Monday, May 6, 2013

Birding the Last While

As per usual, I am out birding this time of year and have little touch with the internet.  Nice to get away from the computer for a while. lol.
Last Thursday I got off work after lunch and headed down to Rondeau.  It started off with a bang.  First stop was the visitor centre to see what was happening.  I met Reuven Martin who is this year's bird hike leader.  Just after heading out the VC door, I was shocked to see a flash of blue at my feet.  No, I did not get hit by lightning, but it was the tell-tale sign of a White-M Hairstreak!
I did not have my camera in hand, but I ran to the car and came back to take several photos of what was likely a recently-emerged White-M Hairstreak.

I co-operated nicely as it rested on a post, then it went to the ground upon a leaf.

Since it is very early in the season, and this species was present for the first time last summer, and there have been virtually no immigrants this spring, I surmise the larva overwintered.  Quite a record.

Birding was rather slow the whole few days.  The volume of songbirds is just not there for whatever reason, but there certainly have been some good birds around the province.
The Friday morning was fairly decent on south point trail where a number of warbler species (a lot of ones and twos!) were flitting about.  I did see Golden-winged Warbler as well as Blue-winged and Hooded.  Turns out that was the first of three Hooded for the day. It is a desirable species for many birders, but I do find quite a few each year.

Hooded Warbler in flight!

Some other first of year species were seen this day.

I also saw one of the Yellow-throated Warblers.  Quite some distance up the road later in the morning I heard one singing.  I assume it was one of the two present ones as they wander widely.

Blackburnian Warbler

Saturday was slow, but a very nice bird made up for it.  Steve Charbonneau and I were walking along the eroded shoreline when a bird came gliding by from our right.  It was perhaps no more than 20m distance and not very high.  We both looked at it and soon as it went by we virtually said "kite" at the same time!  It was an adult male, but it was cruising east.  This was about 7 a.m.
I think this is only the second record for Rondeau, as we had the first 25 May 2003 when we saw a sub-adult from the marsh trail.
Steve walked along the edge of the woods, while I walked the trail in case it perched somewhere.  But, it was never seen again.  Apparently one was seen late in the day at Pelee, but I would consider it a different bird.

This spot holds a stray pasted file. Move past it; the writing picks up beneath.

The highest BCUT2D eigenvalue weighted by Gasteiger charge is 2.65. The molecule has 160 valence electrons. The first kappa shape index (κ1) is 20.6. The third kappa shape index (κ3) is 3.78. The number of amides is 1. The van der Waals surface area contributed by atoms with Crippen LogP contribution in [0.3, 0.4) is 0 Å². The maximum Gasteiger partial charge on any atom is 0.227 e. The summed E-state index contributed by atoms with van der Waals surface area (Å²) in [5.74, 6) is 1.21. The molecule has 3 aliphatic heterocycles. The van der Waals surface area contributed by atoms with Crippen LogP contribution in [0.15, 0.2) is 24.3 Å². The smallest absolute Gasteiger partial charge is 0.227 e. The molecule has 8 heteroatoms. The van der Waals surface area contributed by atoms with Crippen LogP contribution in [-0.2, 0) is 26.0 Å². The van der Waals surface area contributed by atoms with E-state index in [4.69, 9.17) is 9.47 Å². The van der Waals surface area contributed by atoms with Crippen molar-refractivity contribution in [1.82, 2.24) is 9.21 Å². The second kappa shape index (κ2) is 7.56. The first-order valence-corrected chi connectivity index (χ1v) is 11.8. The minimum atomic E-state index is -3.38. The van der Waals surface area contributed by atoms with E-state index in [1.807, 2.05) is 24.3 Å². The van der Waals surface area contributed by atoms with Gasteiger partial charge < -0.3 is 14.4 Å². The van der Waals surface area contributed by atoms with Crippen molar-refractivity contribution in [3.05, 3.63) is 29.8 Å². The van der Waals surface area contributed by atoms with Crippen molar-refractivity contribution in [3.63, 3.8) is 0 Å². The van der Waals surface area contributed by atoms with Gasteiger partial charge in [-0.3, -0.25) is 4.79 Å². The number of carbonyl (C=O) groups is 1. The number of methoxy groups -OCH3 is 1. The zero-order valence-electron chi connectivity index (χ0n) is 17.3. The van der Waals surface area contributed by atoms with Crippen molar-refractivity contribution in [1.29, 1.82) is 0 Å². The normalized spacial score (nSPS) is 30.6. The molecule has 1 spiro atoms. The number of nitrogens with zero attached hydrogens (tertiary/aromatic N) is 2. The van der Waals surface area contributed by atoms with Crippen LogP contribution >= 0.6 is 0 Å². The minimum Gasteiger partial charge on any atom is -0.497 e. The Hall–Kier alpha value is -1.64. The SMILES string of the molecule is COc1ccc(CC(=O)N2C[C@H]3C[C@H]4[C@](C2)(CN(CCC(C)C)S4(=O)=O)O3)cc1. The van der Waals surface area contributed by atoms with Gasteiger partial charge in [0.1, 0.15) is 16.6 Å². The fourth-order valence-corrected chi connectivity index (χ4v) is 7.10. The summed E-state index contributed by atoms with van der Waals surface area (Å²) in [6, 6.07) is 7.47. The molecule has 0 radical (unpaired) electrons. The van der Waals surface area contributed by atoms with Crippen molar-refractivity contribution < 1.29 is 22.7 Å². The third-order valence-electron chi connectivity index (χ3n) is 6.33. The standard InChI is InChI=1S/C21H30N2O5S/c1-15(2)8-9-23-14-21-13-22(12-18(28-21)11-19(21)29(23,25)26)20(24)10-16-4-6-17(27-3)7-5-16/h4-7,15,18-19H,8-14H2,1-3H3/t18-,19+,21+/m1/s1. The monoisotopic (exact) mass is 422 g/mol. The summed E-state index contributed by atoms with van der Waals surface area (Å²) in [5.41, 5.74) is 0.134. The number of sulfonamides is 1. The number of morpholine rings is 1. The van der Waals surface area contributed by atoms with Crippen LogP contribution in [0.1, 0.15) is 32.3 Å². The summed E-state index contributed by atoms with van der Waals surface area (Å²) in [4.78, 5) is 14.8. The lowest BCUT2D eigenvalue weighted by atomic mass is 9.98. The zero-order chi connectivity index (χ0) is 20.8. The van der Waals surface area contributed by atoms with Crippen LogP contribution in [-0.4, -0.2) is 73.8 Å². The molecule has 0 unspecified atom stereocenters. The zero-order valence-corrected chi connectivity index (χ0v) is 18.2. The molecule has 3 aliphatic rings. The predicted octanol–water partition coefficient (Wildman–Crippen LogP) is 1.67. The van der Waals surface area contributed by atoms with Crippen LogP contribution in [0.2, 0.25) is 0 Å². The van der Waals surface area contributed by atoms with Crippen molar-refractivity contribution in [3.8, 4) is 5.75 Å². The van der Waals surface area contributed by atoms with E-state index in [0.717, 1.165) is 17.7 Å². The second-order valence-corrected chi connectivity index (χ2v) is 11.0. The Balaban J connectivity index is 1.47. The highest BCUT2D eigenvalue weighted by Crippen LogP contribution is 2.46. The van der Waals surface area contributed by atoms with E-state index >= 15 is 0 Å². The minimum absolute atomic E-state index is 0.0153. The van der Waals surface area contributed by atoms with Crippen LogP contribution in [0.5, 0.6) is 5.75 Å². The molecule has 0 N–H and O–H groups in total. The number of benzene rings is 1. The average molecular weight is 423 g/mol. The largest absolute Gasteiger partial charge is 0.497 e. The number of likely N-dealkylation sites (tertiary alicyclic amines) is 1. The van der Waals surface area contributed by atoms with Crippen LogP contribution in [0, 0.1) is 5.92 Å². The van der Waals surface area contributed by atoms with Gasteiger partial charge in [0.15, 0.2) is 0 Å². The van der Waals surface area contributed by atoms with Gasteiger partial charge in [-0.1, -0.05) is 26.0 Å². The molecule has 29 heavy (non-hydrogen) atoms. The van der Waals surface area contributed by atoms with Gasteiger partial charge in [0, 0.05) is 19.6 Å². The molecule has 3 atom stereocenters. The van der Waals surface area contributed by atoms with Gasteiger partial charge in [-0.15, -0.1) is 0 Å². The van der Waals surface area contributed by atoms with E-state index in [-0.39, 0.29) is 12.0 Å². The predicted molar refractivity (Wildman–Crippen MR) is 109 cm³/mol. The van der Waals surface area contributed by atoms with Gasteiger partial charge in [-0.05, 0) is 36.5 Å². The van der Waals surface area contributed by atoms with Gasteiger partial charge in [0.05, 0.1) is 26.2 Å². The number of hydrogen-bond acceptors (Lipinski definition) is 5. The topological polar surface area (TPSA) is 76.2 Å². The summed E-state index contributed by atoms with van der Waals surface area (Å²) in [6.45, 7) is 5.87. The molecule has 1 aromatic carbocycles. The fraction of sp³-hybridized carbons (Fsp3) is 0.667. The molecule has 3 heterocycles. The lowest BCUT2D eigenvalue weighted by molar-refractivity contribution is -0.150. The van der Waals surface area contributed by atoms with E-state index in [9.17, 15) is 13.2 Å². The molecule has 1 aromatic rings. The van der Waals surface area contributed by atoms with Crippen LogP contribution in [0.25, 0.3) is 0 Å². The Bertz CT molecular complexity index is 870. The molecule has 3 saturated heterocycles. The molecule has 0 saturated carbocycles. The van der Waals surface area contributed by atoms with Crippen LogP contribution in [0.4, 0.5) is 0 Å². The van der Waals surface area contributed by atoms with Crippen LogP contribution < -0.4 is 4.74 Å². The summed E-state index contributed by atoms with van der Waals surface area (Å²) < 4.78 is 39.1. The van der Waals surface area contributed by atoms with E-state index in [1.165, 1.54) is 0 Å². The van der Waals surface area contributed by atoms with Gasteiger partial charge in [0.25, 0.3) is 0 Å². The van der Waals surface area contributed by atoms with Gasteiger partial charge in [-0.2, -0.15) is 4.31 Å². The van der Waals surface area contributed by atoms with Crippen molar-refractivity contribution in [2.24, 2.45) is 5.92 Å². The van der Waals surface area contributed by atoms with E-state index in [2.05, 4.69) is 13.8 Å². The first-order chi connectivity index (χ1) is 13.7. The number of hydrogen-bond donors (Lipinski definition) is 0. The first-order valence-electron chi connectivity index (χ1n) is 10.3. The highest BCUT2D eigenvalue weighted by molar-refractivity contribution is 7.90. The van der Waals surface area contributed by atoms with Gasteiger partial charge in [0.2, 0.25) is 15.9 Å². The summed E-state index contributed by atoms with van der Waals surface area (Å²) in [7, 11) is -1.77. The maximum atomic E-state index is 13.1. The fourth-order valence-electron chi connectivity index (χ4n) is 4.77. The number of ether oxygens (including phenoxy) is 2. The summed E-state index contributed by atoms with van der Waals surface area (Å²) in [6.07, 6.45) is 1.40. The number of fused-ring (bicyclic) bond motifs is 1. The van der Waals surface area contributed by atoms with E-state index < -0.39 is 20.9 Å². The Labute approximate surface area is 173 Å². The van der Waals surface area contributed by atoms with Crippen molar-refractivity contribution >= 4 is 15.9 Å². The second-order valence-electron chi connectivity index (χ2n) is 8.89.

Soon after the sighting, I ran into Mike Burrell who had camped the night in the park. I mentioned the Mississippi Kite to him, but that was bizarre because later in the morning on his way to Pelee he spotted the Swallow-tailed Kite!  You know the rest of the story.
However, I left Rondeau before noon on my way to Pelee. I stopped at Sinclair's Bush as Steve had just found a fine male Cerulean Warbler at eye level.  I got to see it, but it did not co-operate for a good photo.

 Cerulean Warbler

Just as I was heading out of Blenheim, I got the message that a Swallow-tailed Kite was heading into Point Pelee.  I rushed over, in hopes it would stick around,  I was aiming for a two-kite day!

Sunday at Pelee saw a few more Hooded Warblers, and talk of the town was the number being seen this year.  I saw some more first-of-the-year birds including Wilson's Warbler.
Around 3:30 I got the message of Black-necked Stilts at Hillman.  I rushed over there as did others, and we did not find them in the cell.  However, two were found as seen from the Hillman bridge.  We ran over there, some risking heart attacks, to see the two in the distance.  A fine way to top off a slow day of birding.
(there is a Black-necked Stilt there!)

Today I started at the Tip and was one of the first ones there.  Lots of gulls were milling about including a couple of young Little Gulls, a young Glaucous and a Lesser Black-backed.  Soon after I spotted an immaculate Laughing Gull fly in.  Many got to see this beautiful bird.  I think it is one of the nicer-looking gulls.
Laughing Gull!

lots of White-crowned Sparrows around

1 comment:

  1. Blake, I see the Stilt! Its on the left side of the log in the center of the photo. Nice find with the Laughing Gull and the White M. I had a duskywing fly by me at Ojibway the other day but didn't ID it.